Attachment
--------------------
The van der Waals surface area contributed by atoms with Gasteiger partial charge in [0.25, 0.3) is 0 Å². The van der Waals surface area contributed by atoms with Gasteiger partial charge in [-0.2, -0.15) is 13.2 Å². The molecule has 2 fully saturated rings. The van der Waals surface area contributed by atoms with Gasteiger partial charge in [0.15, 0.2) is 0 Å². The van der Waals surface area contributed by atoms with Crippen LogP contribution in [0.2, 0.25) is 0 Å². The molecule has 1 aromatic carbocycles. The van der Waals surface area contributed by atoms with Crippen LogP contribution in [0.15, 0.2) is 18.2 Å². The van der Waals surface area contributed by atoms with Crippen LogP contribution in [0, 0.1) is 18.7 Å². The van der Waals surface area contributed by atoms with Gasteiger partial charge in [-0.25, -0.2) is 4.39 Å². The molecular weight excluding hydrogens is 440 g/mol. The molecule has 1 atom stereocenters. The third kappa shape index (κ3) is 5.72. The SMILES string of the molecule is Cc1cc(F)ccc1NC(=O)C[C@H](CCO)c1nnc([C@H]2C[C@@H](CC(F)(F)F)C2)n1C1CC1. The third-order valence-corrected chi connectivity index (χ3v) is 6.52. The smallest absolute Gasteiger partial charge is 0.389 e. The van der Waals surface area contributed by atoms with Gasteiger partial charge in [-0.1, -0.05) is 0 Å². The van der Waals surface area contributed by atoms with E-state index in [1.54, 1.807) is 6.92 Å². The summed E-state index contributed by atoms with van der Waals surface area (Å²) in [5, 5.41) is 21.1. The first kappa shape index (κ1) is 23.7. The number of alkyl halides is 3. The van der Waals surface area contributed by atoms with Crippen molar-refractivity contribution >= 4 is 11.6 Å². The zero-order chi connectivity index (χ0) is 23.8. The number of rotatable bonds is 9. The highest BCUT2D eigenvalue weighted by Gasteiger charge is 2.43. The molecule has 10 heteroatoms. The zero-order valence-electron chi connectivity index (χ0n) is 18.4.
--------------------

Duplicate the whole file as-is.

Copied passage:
The van der Waals surface area contributed by atoms with Gasteiger partial charge in [0.25, 0.3) is 0 Å². The van der Waals surface area contributed by atoms with Gasteiger partial charge in [-0.2, -0.15) is 13.2 Å². The molecule has 2 fully saturated rings. The van der Waals surface area contributed by atoms with Gasteiger partial charge in [0.15, 0.2) is 0 Å². The van der Waals surface area contributed by atoms with Crippen LogP contribution in [0.2, 0.25) is 0 Å². The molecule has 1 aromatic carbocycles. The van der Waals surface area contributed by atoms with Crippen LogP contribution in [0.15, 0.2) is 18.2 Å². The van der Waals surface area contributed by atoms with Crippen LogP contribution in [0, 0.1) is 18.7 Å². The van der Waals surface area contributed by atoms with Gasteiger partial charge in [-0.25, -0.2) is 4.39 Å². The molecular weight excluding hydrogens is 440 g/mol. The molecule has 1 atom stereocenters. The third kappa shape index (κ3) is 5.72. The SMILES string of the molecule is Cc1cc(F)ccc1NC(=O)C[C@H](CCO)c1nnc([C@H]2C[C@@H](CC(F)(F)F)C2)n1C1CC1. The third-order valence-corrected chi connectivity index (χ3v) is 6.52. The smallest absolute Gasteiger partial charge is 0.389 e. The van der Waals surface area contributed by atoms with Gasteiger partial charge in [-0.1, -0.05) is 0 Å². The van der Waals surface area contributed by atoms with E-state index in [1.54, 1.807) is 6.92 Å². The summed E-state index contributed by atoms with van der Waals surface area (Å²) in [5, 5.41) is 21.1. The first kappa shape index (κ1) is 23.7. The number of alkyl halides is 3. The van der Waals surface area contributed by atoms with Crippen molar-refractivity contribution >= 4 is 11.6 Å². The zero-order chi connectivity index (χ0) is 23.8. The number of rotatable bonds is 9. The highest BCUT2D eigenvalue weighted by Gasteiger charge is 2.43. The molecule has 10 heteroatoms. The zero-order valence-electron chi connectivity index (χ0n) is 18.4.